Clara Phillips has been cooking professionally in kitchens for 37 years on the job and eight years as a volunteer. Yesterday, she instructed NYSUT President Andy Pallotta – who confesses to being skilled at making only coffee and toast – with step-by-step instructions on how to make a hulking vat of chili.
Pallotta, teary-eyed while chopping and dicing large onions, was cooking at the South End Children’s Cafe as part of NYSUT Cares, an outreach program where NYSUT officers and staff volunteer in communities. The downtown Albany café program serves about 30 children a day with homework help, after-school activities, and healthy meals. Extra meals are also sent home for their family members, so about 70 people are served a day.
“It’s all coming together,” said Pallotta, inhaling as he slid his chopped mushrooms off the cutting board and into the cauldron. This followed the thick layers of onions, garlic, 10 pounds of ground beef, and kidney beans. Phillips later added some canned corn.
“We’re giving our time and resources to make things more equitable,” said Wayne White, NYSUT director of social justice outreach, as he chopped cucumbers and sliced small cherry tomatoes in half lengthwise for the tossed salads. “Someone will get joy out of us helping out.”
“NYSUT Cares is to show we’re part of the community,” Pallotta said. “We’re in this together.”
The South End Children’s Café is community in all caps, in bold, in italics, in rainbow colors.
“I love it. I’ve been coming here since I was 5. I’m 9 now,” said Crai-lynn Jean-Gilles. “It helps me by making more friends, getting my homework done, and it brings me happiness.”
Tracie Killar is the moving force behind the café, which was created to build family, friendships, community and address food justice. A colorful wall poster in the dining room area reads “Cooking is Love Made Visible.”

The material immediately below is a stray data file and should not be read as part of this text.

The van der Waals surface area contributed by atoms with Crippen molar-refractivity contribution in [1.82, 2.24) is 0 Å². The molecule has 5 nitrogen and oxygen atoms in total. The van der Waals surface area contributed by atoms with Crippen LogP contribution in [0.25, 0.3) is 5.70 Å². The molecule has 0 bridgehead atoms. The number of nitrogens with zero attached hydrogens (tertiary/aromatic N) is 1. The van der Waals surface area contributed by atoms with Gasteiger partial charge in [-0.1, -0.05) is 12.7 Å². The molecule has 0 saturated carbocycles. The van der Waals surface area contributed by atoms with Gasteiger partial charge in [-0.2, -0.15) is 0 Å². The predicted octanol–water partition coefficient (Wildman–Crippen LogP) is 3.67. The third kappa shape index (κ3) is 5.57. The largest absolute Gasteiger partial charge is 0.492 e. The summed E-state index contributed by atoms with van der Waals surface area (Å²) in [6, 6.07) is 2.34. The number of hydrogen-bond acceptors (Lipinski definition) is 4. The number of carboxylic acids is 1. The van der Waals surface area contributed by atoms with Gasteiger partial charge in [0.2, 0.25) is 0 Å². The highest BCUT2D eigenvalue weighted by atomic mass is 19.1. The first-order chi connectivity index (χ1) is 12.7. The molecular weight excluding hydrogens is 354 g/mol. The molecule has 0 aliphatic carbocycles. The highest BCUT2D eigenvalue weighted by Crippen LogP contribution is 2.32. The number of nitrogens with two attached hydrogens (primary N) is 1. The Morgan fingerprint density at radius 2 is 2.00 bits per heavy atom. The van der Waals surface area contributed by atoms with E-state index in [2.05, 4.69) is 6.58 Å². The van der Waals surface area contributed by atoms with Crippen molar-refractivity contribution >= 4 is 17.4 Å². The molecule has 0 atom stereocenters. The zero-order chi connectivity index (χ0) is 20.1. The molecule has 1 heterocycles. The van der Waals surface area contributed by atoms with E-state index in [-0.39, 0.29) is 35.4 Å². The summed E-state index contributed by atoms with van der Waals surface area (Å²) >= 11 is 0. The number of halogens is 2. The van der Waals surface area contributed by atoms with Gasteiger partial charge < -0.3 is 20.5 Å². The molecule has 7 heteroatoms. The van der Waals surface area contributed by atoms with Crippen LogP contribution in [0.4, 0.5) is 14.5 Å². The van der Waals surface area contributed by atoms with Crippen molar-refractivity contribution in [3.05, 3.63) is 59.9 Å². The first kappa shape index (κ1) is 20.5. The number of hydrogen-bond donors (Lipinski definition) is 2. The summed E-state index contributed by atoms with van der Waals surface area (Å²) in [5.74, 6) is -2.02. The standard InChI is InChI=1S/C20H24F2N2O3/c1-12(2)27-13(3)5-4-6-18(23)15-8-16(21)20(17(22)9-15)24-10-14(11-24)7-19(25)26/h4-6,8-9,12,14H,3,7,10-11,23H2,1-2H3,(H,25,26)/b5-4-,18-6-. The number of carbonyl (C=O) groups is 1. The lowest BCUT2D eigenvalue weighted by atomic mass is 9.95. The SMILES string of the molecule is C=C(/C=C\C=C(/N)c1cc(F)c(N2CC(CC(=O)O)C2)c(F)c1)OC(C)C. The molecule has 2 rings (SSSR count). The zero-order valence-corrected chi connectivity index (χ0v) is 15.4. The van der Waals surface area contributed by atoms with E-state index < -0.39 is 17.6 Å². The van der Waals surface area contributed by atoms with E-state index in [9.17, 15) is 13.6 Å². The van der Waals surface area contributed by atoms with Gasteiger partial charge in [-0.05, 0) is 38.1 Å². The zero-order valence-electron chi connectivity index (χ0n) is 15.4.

“We exist on grants, donations and lots of volunteers,” said Killar.
The slew of volunteers includes retired teachers Tina Mancuso, Sandra Olson and Diane McNiven, who help kids with homework and read with them.
“Right now, we’re doing a lot of Halloween books,” said McNiven, a Bethlehem Central Teachers Association retiree who volunteers twice a week at the café. “There’s such great energy here. The kids are fabulous.”
Kitchen volunteer Toni Santos opens a large, white plastic bag filled with shiny green fresh lettuce. It is donated weekly from SEFCU credit union, a product of a hydroponic garden they have. Santos begins making individual salads, working in the commercial kitchen next to drawers marked “first aid,” “apple peeler” “hair nets” and “serving utensils.”
Up the hill in another location that is part of the cafe, NYSUT staff play basketball with kids outside in a walled court. The kids have a summer basketball camp, and during the academic year they get weekly visits from a rugby team and women’s basketball team from area colleges. Indoors, girls play air hockey, and another group discusses anime in a sectioned off area where they can draw anime characters.
“I named my cat after an anime character,” said Simone Sprague, a fourth grader, showing off the after-school space. “Everybody here is nice. We have birthday parties here. We get costumes for Halloween.”
Back in the kitchen, Santos by now was numbering paper bags, which would be filled with a tossed salad, a fruit salad, and the main meal. Each student has a corresponding number. Down the hall are stacks of takeout containers, which have been used heavily since COVID-19, when indoor meals at the café were stopped.
On this sunny day, many of the students were helping out at a bake sale to raise money for the café. They were busy baking the night before at the café.
“I baked cookies and cake,” said Quaonia Grimes, hurrying from the activity space back to the café so she could help out at the bake sale.
What’s your favorite dessert? she was asked.
“Everything,” she said, smiling.